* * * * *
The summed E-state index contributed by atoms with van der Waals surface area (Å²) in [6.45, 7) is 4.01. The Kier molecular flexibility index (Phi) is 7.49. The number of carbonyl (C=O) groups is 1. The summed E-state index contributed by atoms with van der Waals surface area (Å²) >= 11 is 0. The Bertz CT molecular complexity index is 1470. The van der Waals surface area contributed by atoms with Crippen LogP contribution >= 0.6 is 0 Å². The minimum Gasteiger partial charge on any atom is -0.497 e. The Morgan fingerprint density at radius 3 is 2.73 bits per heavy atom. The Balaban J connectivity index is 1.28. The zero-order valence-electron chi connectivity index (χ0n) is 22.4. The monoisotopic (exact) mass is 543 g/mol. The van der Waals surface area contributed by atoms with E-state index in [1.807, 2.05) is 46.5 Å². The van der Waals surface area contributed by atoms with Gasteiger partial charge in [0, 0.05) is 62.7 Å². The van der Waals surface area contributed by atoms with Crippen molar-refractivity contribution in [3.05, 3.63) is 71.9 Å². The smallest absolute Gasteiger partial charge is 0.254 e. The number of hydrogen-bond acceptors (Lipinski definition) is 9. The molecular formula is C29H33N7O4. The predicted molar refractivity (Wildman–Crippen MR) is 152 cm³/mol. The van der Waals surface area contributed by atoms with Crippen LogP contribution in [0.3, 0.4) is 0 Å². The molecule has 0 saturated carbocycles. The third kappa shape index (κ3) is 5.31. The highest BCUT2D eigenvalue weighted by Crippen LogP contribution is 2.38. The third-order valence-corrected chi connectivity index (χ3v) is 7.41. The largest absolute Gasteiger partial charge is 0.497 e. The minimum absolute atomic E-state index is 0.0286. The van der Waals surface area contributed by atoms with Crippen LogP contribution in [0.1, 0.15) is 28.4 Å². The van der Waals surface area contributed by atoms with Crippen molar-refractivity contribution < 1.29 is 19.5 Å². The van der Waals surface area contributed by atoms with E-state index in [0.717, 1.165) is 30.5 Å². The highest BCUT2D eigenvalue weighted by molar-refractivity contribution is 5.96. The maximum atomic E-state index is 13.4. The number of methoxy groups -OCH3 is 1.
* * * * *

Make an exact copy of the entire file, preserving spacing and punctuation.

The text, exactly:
The summed E-state index contributed by atoms with van der Waals surface area (Å²) in [6.45, 7) is 4.01. The Kier molecular flexibility index (Phi) is 7.49. The number of carbonyl (C=O) groups is 1. The summed E-state index contributed by atoms with van der Waals surface area (Å²) >= 11 is 0. The Bertz CT molecular complexity index is 1470. The van der Waals surface area contributed by atoms with Crippen LogP contribution >= 0.6 is 0 Å². The minimum Gasteiger partial charge on any atom is -0.497 e. The Morgan fingerprint density at radius 3 is 2.73 bits per heavy atom. The Balaban J connectivity index is 1.28. The zero-order valence-electron chi connectivity index (χ0n) is 22.4. The monoisotopic (exact) mass is 543 g/mol. The van der Waals surface area contributed by atoms with E-state index in [1.807, 2.05) is 46.5 Å². The van der Waals surface area contributed by atoms with Gasteiger partial charge in [0, 0.05) is 62.7 Å². The van der Waals surface area contributed by atoms with Crippen molar-refractivity contribution in [3.05, 3.63) is 71.9 Å². The smallest absolute Gasteiger partial charge is 0.254 e. The number of hydrogen-bond acceptors (Lipinski definition) is 9. The molecular formula is C29H33N7O4. The predicted molar refractivity (Wildman–Crippen MR) is 152 cm³/mol. The van der Waals surface area contributed by atoms with Crippen LogP contribution in [0.3, 0.4) is 0 Å². The molecule has 0 saturated carbocycles. The third kappa shape index (κ3) is 5.31. The highest BCUT2D eigenvalue weighted by Crippen LogP contribution is 2.38. The third-order valence-corrected chi connectivity index (χ3v) is 7.41. The largest absolute Gasteiger partial charge is 0.497 e. The minimum absolute atomic E-state index is 0.0286. The van der Waals surface area contributed by atoms with Crippen LogP contribution in [0.1, 0.15) is 28.4 Å². The van der Waals surface area contributed by atoms with Crippen molar-refractivity contribution < 1.29 is 19.5 Å². The van der Waals surface area contributed by atoms with E-state index in [0.717, 1.165) is 30.5 Å². The highest BCUT2D eigenvalue weighted by molar-refractivity contribution is 5.96. The maximum atomic E-state index is 13.4. The number of methoxy groups -OCH3 is 1.